what goes on in your head, and print it! Figurative or literal,
from the subconscious or the intellect, an outpouring of emotions
or a carefully plotted intrigue, you're the impresario. Images
might freeze a moment in a psychological spotlight, play out
a narrative or capture the swirl of lights as the curtain rises.
Entertain with comedy, melodrama, classical tragedy, off-off-Broadway
or indie style. Let paper be your script and your stage. Whatever
the scene or subject, be original and dramatic!
A. Stewart, founder and director of Amity Art Foundation, Connecticut,
was invited to jury this travelling exhibition for the American
Print Alliance. He wrote about the experience for Contemporary
Impressions, vol. 12 #1 (Spring 2004):
of the Mind” as the theme for a portfolio exhibition
of prints said much to the artists and gave scope and latitude
to be creative, expressive and communicative. For me, a lifelong
collector of prints acting as juror, it provided a guide for
selections, deciding which of all the wonderful submissions
should appear on this stage.
I first heard the phrase “theater of the mind” a
long time ago, referring to radio programs in which only words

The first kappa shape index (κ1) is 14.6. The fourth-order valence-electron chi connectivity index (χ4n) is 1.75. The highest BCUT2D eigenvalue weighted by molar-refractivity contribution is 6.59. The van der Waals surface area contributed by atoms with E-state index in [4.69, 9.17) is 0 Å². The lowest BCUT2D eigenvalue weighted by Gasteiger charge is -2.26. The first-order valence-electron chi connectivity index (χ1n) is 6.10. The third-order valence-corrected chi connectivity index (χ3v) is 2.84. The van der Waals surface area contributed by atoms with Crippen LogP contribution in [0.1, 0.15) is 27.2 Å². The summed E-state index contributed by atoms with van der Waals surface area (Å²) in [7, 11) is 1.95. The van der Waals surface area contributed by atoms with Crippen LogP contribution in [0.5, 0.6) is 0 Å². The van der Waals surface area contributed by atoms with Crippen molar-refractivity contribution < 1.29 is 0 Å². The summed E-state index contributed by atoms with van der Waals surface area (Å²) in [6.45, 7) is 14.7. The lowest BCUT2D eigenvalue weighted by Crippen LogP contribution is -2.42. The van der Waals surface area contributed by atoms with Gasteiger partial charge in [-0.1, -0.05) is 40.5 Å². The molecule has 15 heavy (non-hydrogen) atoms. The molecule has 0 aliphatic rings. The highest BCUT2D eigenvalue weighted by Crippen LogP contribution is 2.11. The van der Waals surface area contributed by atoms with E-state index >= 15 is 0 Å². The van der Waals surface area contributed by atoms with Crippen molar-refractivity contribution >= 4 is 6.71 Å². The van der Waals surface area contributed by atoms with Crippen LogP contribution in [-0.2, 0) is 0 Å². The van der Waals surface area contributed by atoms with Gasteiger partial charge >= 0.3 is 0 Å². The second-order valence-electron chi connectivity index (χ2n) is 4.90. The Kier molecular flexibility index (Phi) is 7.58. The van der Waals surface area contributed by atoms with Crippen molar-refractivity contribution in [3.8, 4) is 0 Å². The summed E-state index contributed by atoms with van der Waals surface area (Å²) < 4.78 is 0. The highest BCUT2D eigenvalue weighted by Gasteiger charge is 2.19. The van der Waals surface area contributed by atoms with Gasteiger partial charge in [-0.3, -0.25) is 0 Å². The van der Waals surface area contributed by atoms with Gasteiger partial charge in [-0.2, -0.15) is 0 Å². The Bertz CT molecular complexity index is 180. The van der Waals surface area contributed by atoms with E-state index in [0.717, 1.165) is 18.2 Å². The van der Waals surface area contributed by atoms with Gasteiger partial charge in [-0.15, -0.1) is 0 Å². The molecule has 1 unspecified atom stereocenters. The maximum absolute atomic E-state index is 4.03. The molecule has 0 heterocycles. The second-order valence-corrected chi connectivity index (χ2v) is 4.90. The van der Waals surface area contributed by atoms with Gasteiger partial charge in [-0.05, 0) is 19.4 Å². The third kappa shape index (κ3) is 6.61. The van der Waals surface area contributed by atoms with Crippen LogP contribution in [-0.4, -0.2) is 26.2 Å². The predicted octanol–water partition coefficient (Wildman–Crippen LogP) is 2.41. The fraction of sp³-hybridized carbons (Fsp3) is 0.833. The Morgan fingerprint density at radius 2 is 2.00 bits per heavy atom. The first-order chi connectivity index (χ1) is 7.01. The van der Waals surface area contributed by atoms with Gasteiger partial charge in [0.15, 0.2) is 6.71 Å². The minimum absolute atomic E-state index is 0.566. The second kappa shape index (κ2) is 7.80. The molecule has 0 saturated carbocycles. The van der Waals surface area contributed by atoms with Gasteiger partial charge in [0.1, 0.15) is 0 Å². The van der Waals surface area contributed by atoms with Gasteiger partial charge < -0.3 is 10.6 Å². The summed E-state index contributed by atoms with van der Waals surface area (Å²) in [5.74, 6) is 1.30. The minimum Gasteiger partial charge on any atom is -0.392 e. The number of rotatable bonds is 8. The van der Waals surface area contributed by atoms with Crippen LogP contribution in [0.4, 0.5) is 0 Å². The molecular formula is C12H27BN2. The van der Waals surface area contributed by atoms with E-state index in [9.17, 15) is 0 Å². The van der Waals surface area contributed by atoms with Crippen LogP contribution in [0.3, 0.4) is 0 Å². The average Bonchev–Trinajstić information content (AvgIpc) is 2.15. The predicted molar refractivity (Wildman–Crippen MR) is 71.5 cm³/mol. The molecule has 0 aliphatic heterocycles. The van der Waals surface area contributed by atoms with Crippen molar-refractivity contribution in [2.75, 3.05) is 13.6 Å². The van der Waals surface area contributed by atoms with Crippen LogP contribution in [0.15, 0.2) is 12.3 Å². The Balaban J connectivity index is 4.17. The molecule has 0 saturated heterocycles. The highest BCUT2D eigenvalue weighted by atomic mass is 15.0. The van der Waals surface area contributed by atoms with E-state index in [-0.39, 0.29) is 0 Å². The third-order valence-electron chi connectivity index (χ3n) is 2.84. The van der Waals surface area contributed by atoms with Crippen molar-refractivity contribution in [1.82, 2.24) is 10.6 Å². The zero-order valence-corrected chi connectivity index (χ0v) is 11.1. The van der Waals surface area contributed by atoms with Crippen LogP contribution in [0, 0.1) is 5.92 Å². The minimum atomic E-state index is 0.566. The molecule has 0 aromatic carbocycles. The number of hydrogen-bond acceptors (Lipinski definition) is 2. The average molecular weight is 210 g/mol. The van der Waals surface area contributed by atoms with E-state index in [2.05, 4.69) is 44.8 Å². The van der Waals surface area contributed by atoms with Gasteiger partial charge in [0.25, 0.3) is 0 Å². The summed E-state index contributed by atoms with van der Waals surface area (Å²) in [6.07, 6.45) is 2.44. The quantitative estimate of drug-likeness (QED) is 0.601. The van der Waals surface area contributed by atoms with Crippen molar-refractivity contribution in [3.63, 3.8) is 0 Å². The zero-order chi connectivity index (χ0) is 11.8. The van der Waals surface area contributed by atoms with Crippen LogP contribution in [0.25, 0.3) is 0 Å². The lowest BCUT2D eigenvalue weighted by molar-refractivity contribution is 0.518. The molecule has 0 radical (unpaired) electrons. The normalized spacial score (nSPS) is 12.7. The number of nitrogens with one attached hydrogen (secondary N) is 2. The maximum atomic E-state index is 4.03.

and sounds created whatever the mind could imagine. Images,
stories and theater came to life using only one of the senses,
the sense of hearing.
The printmakers for this exhibition were limited to one sense,
the sense of sight, to create their images, stories and theater.
With the charge to view “what goes on in your head,”
the artists were given a stage for drama, comedy, tragedy –
not for a static image, but one that is dynamic, conveys motion
and change, and tells a story or perhaps two. Not just a pretty
picture, not just a well-pulled print, but a communication of
ideas, emotions and thoughts with a beginning, a middle and
Thus I was
to be less an art critic and more the theater critic. Now, the
cast is set. With program in hand, let the curtain go up and
the play begin.
twenty prints from the three hundred and fifteen that auditioned.
I attempted to put aside any prejudices for particular media
or artists. A lifelong collector, of course I know some of the
artists and I own art from more then a few. Personally, I prefer
traditional media, realistic images and editioned prints rather
than monoprints. My task, however, was to come to the theater
with an open mind and choose what played best on the stage before
I have had a rich theater experience with each of the prints
chosen. I congratulate the producers and directors of each and
apologize for any plots I have created that were not intended
or ones that I missed in the viewing. May the audience for this
exhibition have as much joy as I did in these presentations.
I am most appreciative to have been the juror and look forward
to seeing the show “on the road,” touring for several
years of great theater.
Alliance encouraged submission of original prints in any technique
and style. Entry was free. Each artist is a member of an Alliance
council or subscriber to Contemporary Impressions.
twenty prints selected for Theater of the Mind are
each framed 16 x 20”, so the exhibition will fit nicely